It’s a sign…

Signs. All around us, all of the time. One of the key reasons I chose to study English is because there are so many things we use everyday that we don’t even realise. The study of semiotics is the study of signs. There are so many signs we see on a daily basis and we don’t fully acknowledge them. There are four different types of signs: regulatory (traffic signs), infrastructural (water, power supplies), commercial (Company adverts) and transgressive discourses (signs in the wrong place).  Even if you didn’t know this, you would know that a sign in the shape of a triangle on a country road has a very different meaning to a sign on a toilet door. It seems we take many things for granted- signs being one of them.

I travel to Uni by train and the term “tannoyance” is so fitting for the endless train announcements. “Tannoyance” is the frustration caused by announcements and endless signs. Sometimes I feel signs point out the obvious. If there is a hole in the pavement it’s not as if we are going to clamber over the barrier, jump in the hole, climb out and back over the barrier (although this has potential for a pretty awesome game).  We are quite simply going to walk around the hole. By the time the builders have put all the signs up they could have already finished the job.

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 Once the volume of signs we see everyday has been pointed out to you, you begin to realise their importance. During my train journey today I tried to imagine not having the voiceover. Strangely it made the journey seem longer and there was a level of uncertainty even though I know the journey inside out. In some ways signs act as a reassurance.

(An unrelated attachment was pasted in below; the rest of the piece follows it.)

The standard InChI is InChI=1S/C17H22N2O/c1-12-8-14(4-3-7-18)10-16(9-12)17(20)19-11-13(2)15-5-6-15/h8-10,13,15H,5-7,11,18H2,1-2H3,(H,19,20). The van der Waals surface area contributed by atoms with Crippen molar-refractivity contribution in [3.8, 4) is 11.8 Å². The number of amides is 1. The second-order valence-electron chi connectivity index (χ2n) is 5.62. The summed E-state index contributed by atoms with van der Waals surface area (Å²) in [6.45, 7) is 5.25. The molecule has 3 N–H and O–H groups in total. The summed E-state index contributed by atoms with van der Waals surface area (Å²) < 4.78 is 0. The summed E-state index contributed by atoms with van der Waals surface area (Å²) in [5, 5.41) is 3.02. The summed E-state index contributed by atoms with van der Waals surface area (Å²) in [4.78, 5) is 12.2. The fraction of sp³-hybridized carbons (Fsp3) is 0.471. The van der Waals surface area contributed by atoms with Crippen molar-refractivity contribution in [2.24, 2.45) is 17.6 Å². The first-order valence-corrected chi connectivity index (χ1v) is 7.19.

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I love commercial signs especially sarcastic signs like those placed outside pubs. I walked past a hairdressers today and on their billboard was the question “Love your hair?  yes, walk on past, if no, come in and see us”.  I think it is colloquial language we can relate to the best. Perhaps trains should say “we are nearly at…” rather than “this train is now approaching….”. It would make the people behind the voice seem a bit less direct!

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Interestingly we choose to listen to ‘top down’ signs from officials but we usually ignore ‘bottom up’ signs by individuals.  Since my lecture I now realise the importance of ‘bottom up’ signs. Graffiti can either be viewed as art or as damage to property. How do we decide? Personally I think it is the meaning behind the sign that is important.

This got me thinking about the other meanings of the words sign. Signs have a deictic meaning, put simply they ‘point’ to other things. My friend bought me a coffee and I saw that as a sign of friendship. When there are grey clouds we see it as a sign of rain. When people kiss, it is a sign of love.  We take into account so many things as a sign they are crucial to our everyday life. We couldn’t survive without them, we certainly wouldn’t know which direction we were travelling in either.

 

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2 thoughts on “It’s a sign…

  1. This is great. Fab examples. I really like the semiotic analysis at the end. I have a book on my shelf I haven’t got round to yet all about the history of the kiss (in films I think) and how it changed as a sign. You’ve made me want to put it at the top of my reading pile.

    Like

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